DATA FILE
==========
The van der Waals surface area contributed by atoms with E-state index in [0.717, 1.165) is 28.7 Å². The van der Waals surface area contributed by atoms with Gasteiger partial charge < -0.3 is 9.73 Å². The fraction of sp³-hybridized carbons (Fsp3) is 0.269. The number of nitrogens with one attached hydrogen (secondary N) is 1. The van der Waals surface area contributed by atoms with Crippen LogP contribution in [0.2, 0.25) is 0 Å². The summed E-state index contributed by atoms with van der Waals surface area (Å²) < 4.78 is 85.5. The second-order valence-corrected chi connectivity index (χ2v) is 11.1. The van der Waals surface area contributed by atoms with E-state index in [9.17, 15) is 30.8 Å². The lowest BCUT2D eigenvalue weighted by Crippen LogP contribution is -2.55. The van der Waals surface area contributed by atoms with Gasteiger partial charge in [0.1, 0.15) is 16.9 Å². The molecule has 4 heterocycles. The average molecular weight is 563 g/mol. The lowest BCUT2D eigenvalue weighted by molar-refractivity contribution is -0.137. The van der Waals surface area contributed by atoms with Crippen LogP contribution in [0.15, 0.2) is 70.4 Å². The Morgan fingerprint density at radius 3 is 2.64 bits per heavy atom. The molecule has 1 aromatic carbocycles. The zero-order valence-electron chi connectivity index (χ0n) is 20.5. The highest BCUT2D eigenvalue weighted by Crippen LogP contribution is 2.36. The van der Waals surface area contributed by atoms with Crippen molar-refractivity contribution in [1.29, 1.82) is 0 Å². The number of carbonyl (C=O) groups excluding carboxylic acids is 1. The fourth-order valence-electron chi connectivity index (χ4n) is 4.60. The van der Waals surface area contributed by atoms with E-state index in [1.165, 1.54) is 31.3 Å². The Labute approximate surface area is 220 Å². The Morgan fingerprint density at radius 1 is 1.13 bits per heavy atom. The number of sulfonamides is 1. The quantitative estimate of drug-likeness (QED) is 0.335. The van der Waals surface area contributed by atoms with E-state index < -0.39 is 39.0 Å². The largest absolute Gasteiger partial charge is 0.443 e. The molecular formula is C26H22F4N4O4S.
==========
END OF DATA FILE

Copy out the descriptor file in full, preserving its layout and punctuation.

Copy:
The van der Waals surface area contributed by atoms with E-state index in [0.717, 1.165) is 28.7 Å². The van der Waals surface area contributed by atoms with Gasteiger partial charge < -0.3 is 9.73 Å². The fraction of sp³-hybridized carbons (Fsp3) is 0.269. The number of nitrogens with one attached hydrogen (secondary N) is 1. The van der Waals surface area contributed by atoms with Crippen LogP contribution in [0.2, 0.25) is 0 Å². The summed E-state index contributed by atoms with van der Waals surface area (Å²) < 4.78 is 85.5. The second-order valence-corrected chi connectivity index (χ2v) is 11.1. The van der Waals surface area contributed by atoms with E-state index in [9.17, 15) is 30.8 Å². The lowest BCUT2D eigenvalue weighted by Crippen LogP contribution is -2.55. The van der Waals surface area contributed by atoms with Gasteiger partial charge in [0.1, 0.15) is 16.9 Å². The molecule has 4 heterocycles. The average molecular weight is 563 g/mol. The lowest BCUT2D eigenvalue weighted by molar-refractivity contribution is -0.137. The van der Waals surface area contributed by atoms with Crippen LogP contribution in [0.15, 0.2) is 70.4 Å². The Morgan fingerprint density at radius 3 is 2.64 bits per heavy atom. The molecule has 1 aromatic carbocycles. The zero-order valence-electron chi connectivity index (χ0n) is 20.5. The highest BCUT2D eigenvalue weighted by Crippen LogP contribution is 2.36. The van der Waals surface area contributed by atoms with Crippen molar-refractivity contribution in [1.29, 1.82) is 0 Å². The number of carbonyl (C=O) groups excluding carboxylic acids is 1. The fourth-order valence-electron chi connectivity index (χ4n) is 4.60. The van der Waals surface area contributed by atoms with E-state index in [1.165, 1.54) is 31.3 Å². The Labute approximate surface area is 220 Å². The Morgan fingerprint density at radius 1 is 1.13 bits per heavy atom. The number of sulfonamides is 1. The quantitative estimate of drug-likeness (QED) is 0.335. The van der Waals surface area contributed by atoms with E-state index < -0.39 is 39.0 Å². The largest absolute Gasteiger partial charge is 0.443 e. The molecular formula is C26H22F4N4O4S.